Nokia and Qualcomm Go to War | www.infopackets.com

Nokia and Qualcomm Go to War

Dennis Faas's picture

Nokia Corp., the world's largest mobile phone maker, is asking the United States to stop importing all chipsets made by Qualcomm Inc. along with any other phones and products made by the company.

Nokia is also asking the U.S. International Trade Commission to start a full-fledged legal investigation of Qualcomm.

Why?

Nokia claims that Qualcomm has perpetuated unfair trade practices by infringing on their patents. This complaint comes amidst a multinational legal battle between Nokia and Qualcomm that started after the recent expiration of a licensing agreement between the two companies. The licensing agreement has since led to a full-fledged war over the distribution of royalty fees. (Source: technology.canoe.ca)

Nokia is also claiming that Qualcomm copied their patented technology, without permission, and implemented these innovations into their chipset designs.

This is not the first time Qualcomm has been accused of stealing technology. In June 2007, the U.S. International Trade Commission banned all imports of cell phones that used Qualcomm semiconductors because the chipsets had violated a patent held by rival chipmaker, Broadcom Corp.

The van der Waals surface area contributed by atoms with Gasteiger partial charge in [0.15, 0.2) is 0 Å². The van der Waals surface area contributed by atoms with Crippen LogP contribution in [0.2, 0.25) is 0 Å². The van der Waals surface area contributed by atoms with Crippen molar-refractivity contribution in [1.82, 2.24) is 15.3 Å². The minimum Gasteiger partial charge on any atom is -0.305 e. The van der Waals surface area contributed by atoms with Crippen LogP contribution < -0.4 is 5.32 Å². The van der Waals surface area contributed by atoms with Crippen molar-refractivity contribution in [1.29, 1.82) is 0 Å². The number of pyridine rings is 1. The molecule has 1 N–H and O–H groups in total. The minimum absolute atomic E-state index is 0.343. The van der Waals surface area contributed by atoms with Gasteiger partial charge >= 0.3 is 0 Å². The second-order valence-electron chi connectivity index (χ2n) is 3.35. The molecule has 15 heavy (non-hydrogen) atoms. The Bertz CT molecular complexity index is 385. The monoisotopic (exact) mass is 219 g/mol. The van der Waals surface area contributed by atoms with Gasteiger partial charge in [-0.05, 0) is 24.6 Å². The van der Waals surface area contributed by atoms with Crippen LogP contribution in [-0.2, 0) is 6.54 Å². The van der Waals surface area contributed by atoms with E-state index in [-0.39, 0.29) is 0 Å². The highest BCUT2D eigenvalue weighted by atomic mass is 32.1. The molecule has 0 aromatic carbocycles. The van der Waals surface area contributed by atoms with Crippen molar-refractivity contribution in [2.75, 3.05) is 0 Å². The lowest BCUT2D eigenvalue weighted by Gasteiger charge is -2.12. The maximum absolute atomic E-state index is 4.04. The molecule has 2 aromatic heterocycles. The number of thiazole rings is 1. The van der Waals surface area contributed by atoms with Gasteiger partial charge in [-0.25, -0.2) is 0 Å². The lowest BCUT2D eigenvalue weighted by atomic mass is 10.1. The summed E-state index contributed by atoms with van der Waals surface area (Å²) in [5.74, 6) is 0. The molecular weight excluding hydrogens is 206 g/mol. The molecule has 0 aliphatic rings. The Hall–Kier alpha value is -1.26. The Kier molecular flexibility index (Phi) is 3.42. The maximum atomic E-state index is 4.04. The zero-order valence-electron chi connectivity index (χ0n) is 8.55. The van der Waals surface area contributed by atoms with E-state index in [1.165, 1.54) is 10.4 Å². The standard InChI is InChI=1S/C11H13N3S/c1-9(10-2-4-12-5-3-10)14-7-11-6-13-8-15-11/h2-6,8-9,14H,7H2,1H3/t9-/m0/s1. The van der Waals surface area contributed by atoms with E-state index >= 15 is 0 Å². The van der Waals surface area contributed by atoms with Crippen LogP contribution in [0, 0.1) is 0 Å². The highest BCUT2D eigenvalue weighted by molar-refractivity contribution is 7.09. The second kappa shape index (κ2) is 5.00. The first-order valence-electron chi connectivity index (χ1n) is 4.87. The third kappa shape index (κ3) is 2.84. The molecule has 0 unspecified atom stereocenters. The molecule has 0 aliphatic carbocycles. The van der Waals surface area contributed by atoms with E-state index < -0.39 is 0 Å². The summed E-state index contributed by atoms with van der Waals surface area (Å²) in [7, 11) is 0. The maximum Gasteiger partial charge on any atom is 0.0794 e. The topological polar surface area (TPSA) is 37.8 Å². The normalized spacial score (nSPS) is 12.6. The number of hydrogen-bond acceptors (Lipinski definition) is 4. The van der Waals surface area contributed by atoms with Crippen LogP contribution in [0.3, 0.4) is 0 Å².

Representatives at Qualcomm did not go into much detail concerning these allegations, but did say that the company is attempting to reach a fair settlement with Nokia in the most straightforward and timely fashion, ensuring that both sides reach a fair solution. (Source: azcentral.com)

Qualcomm is also seeking arbitration rather than further litigation. That's ironic, considering the fact that Nokia and Qualcomm have sued each other all over the United States, Britain, France, Germany and Italy. In fact, Qualcomm had initially approached the U.S. International Trade Commission in June 2006, seeking an import ban on all Nokia products that they claimed violated their patents. The case is scheduled to be heard sometime in September 2007. (Source: technology.canoe.ca)

According to recent figures, investors remain confident in the abilities of both companies. Shares in Nokia increased 88 cents (3.1 per cent) after the news broke about their push for a Qualcomm ban. Ironically, Qualcomm shares also rose 68 cents (1.8 percent), despite the unfavorable news.

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